Sea to Summit Ultra-Sil Dry Daypack 22 L

rated 5 of 5 stars UltraLightweight at 2.3 ounces; fits in your palm! Just purchased from Backcountry Edge: regularly $32.95 but on sale $28.95. Half-moon or U-shaped zipper makes loading easy. Super lightweight and appears durable enough for summit pulls and this will be my go-to pack for section hiking and thru-hikes when I explore around base camp or head to town. Disclaimer: have not yet field tested, so will update review.  Full review

Sea to Summit eVent Compression Dry Sack

rated 5 of 5 stars A necessary accessory for any down sleeping bag, combining water resistance with good compression. A bit heavyweight, but it’s definitely lighter than a pound of water inside your sleeping bag. Quite durable and very convenient to use. Fully compressed XS bag with 3-season sleeping bag inside (compared to 450ml Toaks mug) Before purchasing a pair of such bags in 2013 I traveled a lot with synthetic sleeping bag packed into a regular fabric compression sack. In bicycle trips sometimes we have to… Full review

Gregory Alpinisto 50

rated 4.5 of 5 stars Mountaineers, alpine climbers, and one-backpack-to-do-it-all types should seriously consider the updated Gregory Alpinisto 50 pack. Short Answer:  This pack will do so many things so well that it may cause some of the other packs in your gear cave to shed tears of loneliness. Its durability and versatility make it a fantastic choice for backpackers and alpinists alike. I'd easily take this pack up Mt. Rainier. Trips it is NOT suited for would be single-day, smash and grab alpine climbs and UL backpacking… Full review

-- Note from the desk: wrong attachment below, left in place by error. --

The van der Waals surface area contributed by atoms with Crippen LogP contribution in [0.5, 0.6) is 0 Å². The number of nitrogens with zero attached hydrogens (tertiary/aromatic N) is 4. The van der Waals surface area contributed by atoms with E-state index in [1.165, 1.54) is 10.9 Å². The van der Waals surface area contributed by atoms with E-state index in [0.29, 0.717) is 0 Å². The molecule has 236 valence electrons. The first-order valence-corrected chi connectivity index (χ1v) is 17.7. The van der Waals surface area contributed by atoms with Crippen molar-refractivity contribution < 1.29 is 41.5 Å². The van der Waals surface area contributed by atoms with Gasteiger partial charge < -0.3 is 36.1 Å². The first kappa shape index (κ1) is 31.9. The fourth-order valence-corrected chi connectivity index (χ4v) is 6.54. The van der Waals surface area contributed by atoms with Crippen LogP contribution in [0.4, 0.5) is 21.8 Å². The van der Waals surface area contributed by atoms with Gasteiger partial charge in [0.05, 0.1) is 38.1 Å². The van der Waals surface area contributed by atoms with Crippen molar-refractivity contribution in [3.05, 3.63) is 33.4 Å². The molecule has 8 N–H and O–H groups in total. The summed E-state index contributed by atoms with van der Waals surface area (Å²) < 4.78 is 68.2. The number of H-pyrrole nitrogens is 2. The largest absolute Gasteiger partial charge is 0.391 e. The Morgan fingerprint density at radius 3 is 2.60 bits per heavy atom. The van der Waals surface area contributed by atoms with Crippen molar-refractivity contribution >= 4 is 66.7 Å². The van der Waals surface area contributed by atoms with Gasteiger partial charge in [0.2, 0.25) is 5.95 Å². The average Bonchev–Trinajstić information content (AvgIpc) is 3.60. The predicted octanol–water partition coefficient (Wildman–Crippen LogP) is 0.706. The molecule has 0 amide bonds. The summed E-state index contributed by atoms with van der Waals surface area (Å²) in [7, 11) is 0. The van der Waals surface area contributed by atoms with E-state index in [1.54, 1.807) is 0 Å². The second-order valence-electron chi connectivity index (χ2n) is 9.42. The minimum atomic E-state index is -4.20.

Black Diamond Saga 40 Jetforce Avalanche Airbag Pack

rated 4.5 of 5 stars Great high end avalanche backpack that can be deployed multiple times. Best for single to multi-day backcountry expeditions and ski tours in alpine, medium to high risk conditions. If you only do a few days a year in these conditions, renting may be a more rational option. Excellent fit and carrying system for an avalanche pack. I'm a longer dude and got the M/L version. The hip belt has a metal buckle and is comfortable during longer ski tours. The volume is not accurate. It can probably hold around… Full review

GoLite Jam 50L

rated 3 of 5 stars I have the original GoLite 50. Like all GoLite lite products they look great but have some design flaws. The 50 pack is not at all stiff, unless it is almost loaded to capacity. I improved mine by making AL stays in the back to stiffen it. Otherwise it is just an empty sack. The front pockets intrude on the interior space. Full review

Top-Rated Backpacks

Sort by: name | rating | price | availability | recently reviewed

user rating: 5 of 5 (10)
ULA Equipment Catalyst Expedition Pack
$250
user rating: 5 of 5 (7)
CamelBak Cloud Walker Hydration Pack
$64 - $85
user rating: 5 of 5 (6)
ULA Equipment Ohm 2.0 Weekend Pack
$200
user rating: 5 of 5 (5)
Osprey Talon 11 Daypack
$100
user rating: 5 of 5 (5)
Deuter Futura 32 Daypack
$104 - $149
user rating: 5 of 5 (4)
Granite Gear Round Rock Solid Compression Sack
$25 - $34
user rating: 5 of 5 (4)
Patagonia Atom Daypack
$59 - $79
user rating: 5 of 5 (4)
Sea to Summit Ultra-Sil Pack Cover Pack Cover
$25 - $44
user rating: 5 of 5 (4)
Deuter Kid Comfort II Child Carrier
$249 - $250
user rating: 5 of 5 (3)
Deuter Trans Alpine 30 Daypack
$129
user rating: 5 of 5 (3)
SealLine Pro Portage Pack Dry Pack